[Re "UVM Announces Plan to Build Housing for 540 Students," August 14, online]: I do hope the University of Vermont intends to upgrade the emergency egress fire escapes it has removed from its second-story buildings for a pleasing campus look. Both UVM and Saint Michael's College have ignored the necessary safety egresses in the event of a fire. Chief safety and compliance officer Mike Schirling has had more than enough stage training on emergency egress and fires to not ignore this safety issue.

UVM housing would be a new-construction build, which would require second-story egress or scaffolding. Just saying: Student safety is being overlooked for pleasant-looking campus buildings, and that's just wrong.

Penny Gillander-Dame

St. Albans

On Leash

I, too, have converted to leash-walking my dog and am grateful for Rachel Mullis' article ["Going to the Dogs: One Burlingtonian's Journey to On-Leash Dog Ownership," August 9]. I would add one more important reason to leash your dog: Some dog owners always leash their dog because their dog can be reactive to other dogs. Your dog may be very friendly, but if it bounds up to a reactive dog, chaos can ensue!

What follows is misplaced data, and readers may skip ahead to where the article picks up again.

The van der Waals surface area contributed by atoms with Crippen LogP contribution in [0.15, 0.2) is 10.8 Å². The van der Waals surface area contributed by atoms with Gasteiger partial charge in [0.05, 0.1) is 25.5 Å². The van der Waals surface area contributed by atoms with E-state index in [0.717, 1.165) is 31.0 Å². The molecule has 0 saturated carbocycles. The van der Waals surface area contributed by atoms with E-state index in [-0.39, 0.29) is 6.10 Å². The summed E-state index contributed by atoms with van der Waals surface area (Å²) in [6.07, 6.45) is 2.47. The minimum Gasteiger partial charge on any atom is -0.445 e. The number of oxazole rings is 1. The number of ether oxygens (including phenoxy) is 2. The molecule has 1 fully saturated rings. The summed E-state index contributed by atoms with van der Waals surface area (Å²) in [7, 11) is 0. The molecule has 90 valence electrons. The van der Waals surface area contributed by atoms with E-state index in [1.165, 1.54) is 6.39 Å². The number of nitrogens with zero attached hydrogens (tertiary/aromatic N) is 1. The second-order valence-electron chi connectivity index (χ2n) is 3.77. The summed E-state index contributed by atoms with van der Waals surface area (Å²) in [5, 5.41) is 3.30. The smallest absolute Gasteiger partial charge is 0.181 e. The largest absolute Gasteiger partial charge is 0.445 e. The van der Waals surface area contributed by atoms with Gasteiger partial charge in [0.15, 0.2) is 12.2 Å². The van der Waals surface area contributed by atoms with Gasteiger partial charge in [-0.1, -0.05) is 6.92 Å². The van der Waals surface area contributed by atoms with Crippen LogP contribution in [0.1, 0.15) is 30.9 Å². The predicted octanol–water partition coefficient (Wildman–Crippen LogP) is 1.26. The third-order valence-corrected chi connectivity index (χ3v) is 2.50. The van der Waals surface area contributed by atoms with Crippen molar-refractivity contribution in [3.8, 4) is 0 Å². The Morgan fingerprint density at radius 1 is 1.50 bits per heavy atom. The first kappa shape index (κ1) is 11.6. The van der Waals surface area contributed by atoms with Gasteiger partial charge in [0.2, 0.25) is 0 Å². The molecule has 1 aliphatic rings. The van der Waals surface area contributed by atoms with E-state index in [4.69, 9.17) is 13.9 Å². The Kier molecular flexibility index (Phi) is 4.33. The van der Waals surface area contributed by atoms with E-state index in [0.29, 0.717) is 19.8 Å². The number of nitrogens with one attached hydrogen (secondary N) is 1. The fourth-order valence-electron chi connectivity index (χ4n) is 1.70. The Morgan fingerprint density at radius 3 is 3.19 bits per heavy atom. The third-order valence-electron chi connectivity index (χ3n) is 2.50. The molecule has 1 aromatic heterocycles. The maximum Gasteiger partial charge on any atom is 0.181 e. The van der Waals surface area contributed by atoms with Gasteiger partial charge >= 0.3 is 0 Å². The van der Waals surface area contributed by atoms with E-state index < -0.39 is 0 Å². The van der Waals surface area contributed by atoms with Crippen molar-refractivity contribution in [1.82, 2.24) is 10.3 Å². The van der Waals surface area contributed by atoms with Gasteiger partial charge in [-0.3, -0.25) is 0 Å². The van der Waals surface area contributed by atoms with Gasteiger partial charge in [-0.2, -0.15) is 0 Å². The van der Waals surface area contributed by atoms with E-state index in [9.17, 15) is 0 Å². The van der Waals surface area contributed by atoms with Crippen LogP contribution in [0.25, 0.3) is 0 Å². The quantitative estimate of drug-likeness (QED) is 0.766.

Paige Russell


Music Man

Just wanted to thank Chris Farnsworth for his write-up of Wicked Louder's debut album [Review This, August 9]. Appreciate it very much. As for the confusing running order? It is called Frustrated Mess for a reason. Wage heavy peace.

Derek Lorrigan

Thetford Center

Blame Champ

Despite the claims of the Vermont Department of Environmental Conservation, there's scant evidence that cyanobacteria pose a serious threat to human and/or canine health ["Beach Bummed: Floods and Hot Weather Have Spawned More Algae Blooms in Burlington Bay," August 16].

I suspect Burlington's actual reason for beach closures is part of an elaborate public manipulation campaign, aimed at concealing the existence of the Lake Champlain monster. Burlington's beach closures are in response to Champ sightings, not phosphorous runoff or algal blooms. Rather than admit the truth, the City of Burlington and marine biologists at ECHO Leahy Center for Lake Champlain manufacture fear of cyanobacteria as a means of deterring beachgoers (Champ's preferred food source).

Will Seven Days report on the truth or continue to enable this cover-up alongside the rest of the mainstream media?

Aaron Lipman


State of Addiction